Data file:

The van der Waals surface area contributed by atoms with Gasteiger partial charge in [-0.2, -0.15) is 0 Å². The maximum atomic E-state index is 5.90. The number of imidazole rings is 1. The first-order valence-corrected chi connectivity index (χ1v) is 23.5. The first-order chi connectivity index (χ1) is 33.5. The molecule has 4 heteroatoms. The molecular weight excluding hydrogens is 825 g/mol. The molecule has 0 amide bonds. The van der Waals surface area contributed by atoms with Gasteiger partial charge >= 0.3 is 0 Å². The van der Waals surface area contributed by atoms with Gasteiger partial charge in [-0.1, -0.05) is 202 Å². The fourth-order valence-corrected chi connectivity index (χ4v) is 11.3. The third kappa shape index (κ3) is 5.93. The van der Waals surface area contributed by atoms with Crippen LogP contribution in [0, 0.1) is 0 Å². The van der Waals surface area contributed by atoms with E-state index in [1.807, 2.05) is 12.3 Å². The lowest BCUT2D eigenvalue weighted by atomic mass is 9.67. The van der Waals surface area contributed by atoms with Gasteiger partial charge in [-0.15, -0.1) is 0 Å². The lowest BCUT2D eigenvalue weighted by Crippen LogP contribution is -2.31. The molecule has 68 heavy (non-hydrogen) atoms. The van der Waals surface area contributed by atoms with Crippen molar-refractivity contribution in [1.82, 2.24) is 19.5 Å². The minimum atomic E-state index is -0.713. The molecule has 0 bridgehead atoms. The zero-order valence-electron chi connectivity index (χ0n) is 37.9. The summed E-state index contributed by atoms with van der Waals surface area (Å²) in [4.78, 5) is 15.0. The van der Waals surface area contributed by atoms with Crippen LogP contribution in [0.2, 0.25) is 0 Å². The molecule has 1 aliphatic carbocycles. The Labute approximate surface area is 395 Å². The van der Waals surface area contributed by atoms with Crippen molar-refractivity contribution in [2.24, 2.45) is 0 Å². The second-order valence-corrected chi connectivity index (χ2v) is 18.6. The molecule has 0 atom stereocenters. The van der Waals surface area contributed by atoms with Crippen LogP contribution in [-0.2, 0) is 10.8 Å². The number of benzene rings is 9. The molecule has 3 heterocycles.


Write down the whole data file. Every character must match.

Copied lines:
The van der Waals surface area contributed by atoms with Gasteiger partial charge in [-0.2, -0.15) is 0 Å². The maximum atomic E-state index is 5.90. The number of imidazole rings is 1. The first-order valence-corrected chi connectivity index (χ1v) is 23.5. The first-order chi connectivity index (χ1) is 33.5. The molecule has 4 heteroatoms. The molecular weight excluding hydrogens is 825 g/mol. The molecule has 0 amide bonds. The van der Waals surface area contributed by atoms with Gasteiger partial charge >= 0.3 is 0 Å². The van der Waals surface area contributed by atoms with Gasteiger partial charge in [-0.1, -0.05) is 202 Å². The fourth-order valence-corrected chi connectivity index (χ4v) is 11.3. The third kappa shape index (κ3) is 5.93. The van der Waals surface area contributed by atoms with Crippen LogP contribution in [0, 0.1) is 0 Å². The van der Waals surface area contributed by atoms with E-state index in [1.807, 2.05) is 12.3 Å². The lowest BCUT2D eigenvalue weighted by atomic mass is 9.67. The van der Waals surface area contributed by atoms with Gasteiger partial charge in [-0.15, -0.1) is 0 Å². The lowest BCUT2D eigenvalue weighted by Crippen LogP contribution is -2.31. The molecule has 68 heavy (non-hydrogen) atoms. The van der Waals surface area contributed by atoms with Crippen molar-refractivity contribution in [1.82, 2.24) is 19.5 Å². The minimum atomic E-state index is -0.713. The molecule has 0 bridgehead atoms. The zero-order valence-electron chi connectivity index (χ0n) is 37.9. The summed E-state index contributed by atoms with van der Waals surface area (Å²) in [4.78, 5) is 15.0. The van der Waals surface area contributed by atoms with Crippen LogP contribution in [0.2, 0.25) is 0 Å². The molecule has 1 aliphatic carbocycles. The Labute approximate surface area is 395 Å². The van der Waals surface area contributed by atoms with Crippen molar-refractivity contribution in [2.24, 2.45) is 0 Å². The second-order valence-corrected chi connectivity index (χ2v) is 18.6. The molecule has 0 atom stereocenters. The van der Waals surface area contributed by atoms with Crippen LogP contribution in [-0.2, 0) is 10.8 Å². The number of benzene rings is 9. The molecule has 3 heterocycles.